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Shedding light on the intricacies of light stabilizers

January 1, 2006

6 Min Read
Shedding light on the intricacies of light stabilizers

Coatings and paints have become indispensable for the protection and embellishment of a wide array of surfaces, including metal, plastic, wood, and mineral surfaces.

In addition to stricter environmental requirements, it is especially the quality requirements for the coated end product that have increased, both in terms of mechanical as well as chemical long-term stability. It is crucial to use light stabilizers, or combinations of them, that match individual applications, to effectively protect the surface and the carrier material below from weathering and UV degradation.

There is a distinction between lightfastness and weatherfastness. Lightfastness is solely defined as fastness against photolytic decomposition as a result of exposure to sunlight. It occurs wherever sunlight reaches. It is in particular the UV-B radiation in the range between 315 and 280 nm wavelength of the solar energy spectrum that causes decomposition of binders. UV-A radiation, on the other hand, only causes marginal polymer decomposition. The effect of water and oxygen, both of which are naturally present everywhere, adds to the deterioration of the coating film through weathering. The ensuing chemical processes, such as hydrolysis, as well as the property lightfastness, occur under the collective term "weatherfastness."

Over time, weathering makes the surface of a clearcoat lose its brilliance, and it can even cause brittleness, which in turn leads to cracks and the yellowing of the binder. Further deterioration also destroys the pigments. The formation of bubbles and chalking (e.g., the decomposition of the binder in the basecoat) finally results in the complete delaminating of the clearcoat. To avoid or at least delay the effect of weathering, light stabilizers have to be an integral part of any coating formulation for permanent outdoor use.

Weatherfastness is a necessary requirement for many different applications, such as auto body coatings and refinishes, wood coatings, furniture coatings and veneers, window and door frames, coil coatings, and other industrially manufactured cladding panels, as well as industrial coatings for outdoor use and protective coatings for buildings.

For use in coating systems, light stabilizers need to have a number of properties. These include:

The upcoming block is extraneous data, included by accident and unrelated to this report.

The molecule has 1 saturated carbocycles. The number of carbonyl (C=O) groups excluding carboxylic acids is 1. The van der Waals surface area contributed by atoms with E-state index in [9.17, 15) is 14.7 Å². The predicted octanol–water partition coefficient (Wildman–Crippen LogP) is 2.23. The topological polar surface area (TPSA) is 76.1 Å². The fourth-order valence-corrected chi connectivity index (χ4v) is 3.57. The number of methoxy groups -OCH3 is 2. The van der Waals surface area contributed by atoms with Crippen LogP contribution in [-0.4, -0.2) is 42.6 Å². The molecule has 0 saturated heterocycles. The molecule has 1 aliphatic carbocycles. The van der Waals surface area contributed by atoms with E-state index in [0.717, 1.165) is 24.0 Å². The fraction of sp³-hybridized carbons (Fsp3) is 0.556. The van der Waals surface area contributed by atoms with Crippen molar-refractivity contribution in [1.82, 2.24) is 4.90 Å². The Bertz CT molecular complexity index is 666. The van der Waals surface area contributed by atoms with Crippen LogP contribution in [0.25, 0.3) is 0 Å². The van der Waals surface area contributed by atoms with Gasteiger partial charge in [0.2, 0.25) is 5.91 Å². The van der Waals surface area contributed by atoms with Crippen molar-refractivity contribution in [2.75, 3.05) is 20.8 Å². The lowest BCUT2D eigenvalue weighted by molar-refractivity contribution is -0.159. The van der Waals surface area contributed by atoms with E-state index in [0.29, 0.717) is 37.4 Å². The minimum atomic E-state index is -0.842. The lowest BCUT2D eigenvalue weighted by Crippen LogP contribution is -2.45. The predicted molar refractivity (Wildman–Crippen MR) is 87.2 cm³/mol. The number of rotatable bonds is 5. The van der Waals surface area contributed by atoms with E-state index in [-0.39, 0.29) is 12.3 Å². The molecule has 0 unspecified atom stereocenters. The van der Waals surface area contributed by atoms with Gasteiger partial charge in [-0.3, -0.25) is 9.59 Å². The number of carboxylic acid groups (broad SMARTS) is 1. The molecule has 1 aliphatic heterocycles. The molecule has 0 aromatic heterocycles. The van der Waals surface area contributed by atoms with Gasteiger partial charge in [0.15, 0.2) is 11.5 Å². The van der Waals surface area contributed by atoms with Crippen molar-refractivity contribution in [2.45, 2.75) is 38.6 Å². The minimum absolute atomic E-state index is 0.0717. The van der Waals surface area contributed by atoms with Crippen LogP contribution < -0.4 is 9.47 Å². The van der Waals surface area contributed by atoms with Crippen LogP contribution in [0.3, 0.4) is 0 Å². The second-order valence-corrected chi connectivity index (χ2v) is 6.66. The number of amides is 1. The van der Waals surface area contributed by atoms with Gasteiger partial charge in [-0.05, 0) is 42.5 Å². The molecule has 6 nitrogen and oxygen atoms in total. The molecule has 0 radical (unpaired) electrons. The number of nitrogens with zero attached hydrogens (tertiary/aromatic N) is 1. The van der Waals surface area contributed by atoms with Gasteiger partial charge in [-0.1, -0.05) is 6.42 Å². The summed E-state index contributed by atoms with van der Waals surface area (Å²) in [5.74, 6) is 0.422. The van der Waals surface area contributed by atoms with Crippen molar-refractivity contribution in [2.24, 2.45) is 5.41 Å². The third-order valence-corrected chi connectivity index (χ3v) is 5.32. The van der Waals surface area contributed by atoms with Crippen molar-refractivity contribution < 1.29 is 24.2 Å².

Good solubility in the binder that is to be stabilized.No additional secondary properties that could affect the coating.No or only slight coloring.Easy integration into the formulation.Thermal stability and no condensation.Migration resistance.Modern light stabilizers are a combination of UV absorbers, radical scavengers such as HALS (hindered amine light stabilizers), and sometimes even an additional antioxidant.Different stabilizers work differentlyUV absorbers work by absorbing high-energy UV radiation and releasing it as heat. According to the Lambert-Beer law, the thickness of the film, its concentration, and the specific absorbance of the UV absorber significantly determine the degree of protection. It is therefore crucial that the coating film be applied not less than at the minimal thickness. The more the UV radiation penetrates, the more it is absorbed. As a result, the protective effect is the lowest right at the surface, whereas the lower layers of the coating are effectively protected from UV radiation. The most common UV absorbers are: oxalanilides, 2-hydroxy-benzophenones, benzotriazoles, and 2-hydroxy-phenyltriazines. Each of these UV absorbers has a specific absorbance capacity.Radical scavengers follow a completely different pattern. Together with oxygen, sterically hindered amine light stabilizers (HALS) form stable nitroxyl radicals when exposed to light. These nitroxyl radicals can then serve as a radical trap for the free radicals that have been formed by the binder under the effect of UV radiation. The ability of the nitroxyl radicals to regenerate prevents a chain reaction, which would otherwise destroy the coating film. Unlike UV absorbers, light protection with HALS works on a chemical basis, not on a physical basis. The effectiveness of HALS depends, among other factors, on their optimal distribution in the binder. The necessary concentration of HALS is largely independent of film thickness.While all sterically hindered amine light stabilizers used today go back to the basic structure of the 2,2,4,4 tetramethyl piperidine, they are different in their substituents of endocyclic nitrogen. HALS are divided into nonsubstituted, methylated, etherified, and acylated HALS. They differ especially in their basicity and activation speed.In addition to conventional UV stabilization with UV absorbers and HALS, lately a third type of light stabilizers is increasingly being used as a costabilizer: antioxidants. Like the sterically hindered amines, this group of organic compounds also prevents the early oxidation of binders. But unlike HALS, antioxidants'' function is not based on a cycle process, which is why they are used up faster. Antioxidants are also very suitable as thermal stabilizers for processes with high baking temperatures, and where additional thermal stabilization is required to protect the polymer, as it is the case with coil coatings and powder coatings. Coated surfaces that can get very hot when in use also require this kind of protection.The most widely used materials are substituted phenolic antioxidants, phosphites, or phosphonites.Combining for optimal protection To achieve optimal light stabilization, your strategy has to be matched with the individual coating system and application. Preliminary tests serve to determine the right light stabilizer package for each system.When looking at the differences in the functioning of light stabilizers, it becomes obvious that clearcoats can only be stabilized with UV absorbers and additional radical scavengers. These two stabilizing effects are very often not only combined, but they also create synergies.In case of a pigmented coating, however, the pigments to a great extent assume the role of the UV absorber in the clearcoat described above. Inorganic pigments such as TiO2, FeO(OH), Fe2O3, or carbon black dissipate the radiation of the visible as well as the UV spectrum. Sometimes the inorganic pigments themselves are good UV absorbers, in which case it is unnecessary to add an extra UV absorber.In this context it is important to bear in mind the opacity of the coating in the UV spectrum. Mainly organic pigmented coatings, such as lead-free yellow or red shades, have a very low opacity, which allows the deteriorating UV radiation to penetrate deeply into the coating film. In these cases at least a small amount of UV absorber is required.A similar situation occurs when the pigment volume concentration in thick coatings is too low and an expensive pigment has been substituted with a low-price filler. While the thick film visually appears as an opaque coating of the surface, UV radiation can penetrate deeply into it. As with coatings with lower opacity, additional UV absorber is required for optimal protection. It has to be pointed out, though, that increasing the pigment concentration in the coating is often more economical than adding an additional UV absorber.In all applications mentioned above, the use of a radical scavenger is required.The situation, however, is different when a photosensitive substrate needs to be protected from photo degradation, as is the case when coating wood with scumble or clearcoat. Here, the UV absorber performs an important function, as the radical scavenger can protect the underlying material only indirectly. Its only task is to stabilize the coating itself and thus maintain its ability to protect the underlying material.To summarize, the basics for optimizing light stabilizers in coatings are:The right choice and combination of light stabilizers in order to ensure good light stabilization of organic coatings. Preliminary tests are strongly recommended.The first rule of using light stabilizers: none of them should generate undesired side effects.The requirement for UV absorbers is determined by the opacity of the coating.Radical scavengers are mandatory in all outdoor applications. UV protection of photosensitive surfaces is an exception.Gerd Faoro, senior technical marketing manager light stabilizers, Clariant Huningue, Pigments & Additives Div. [email protected]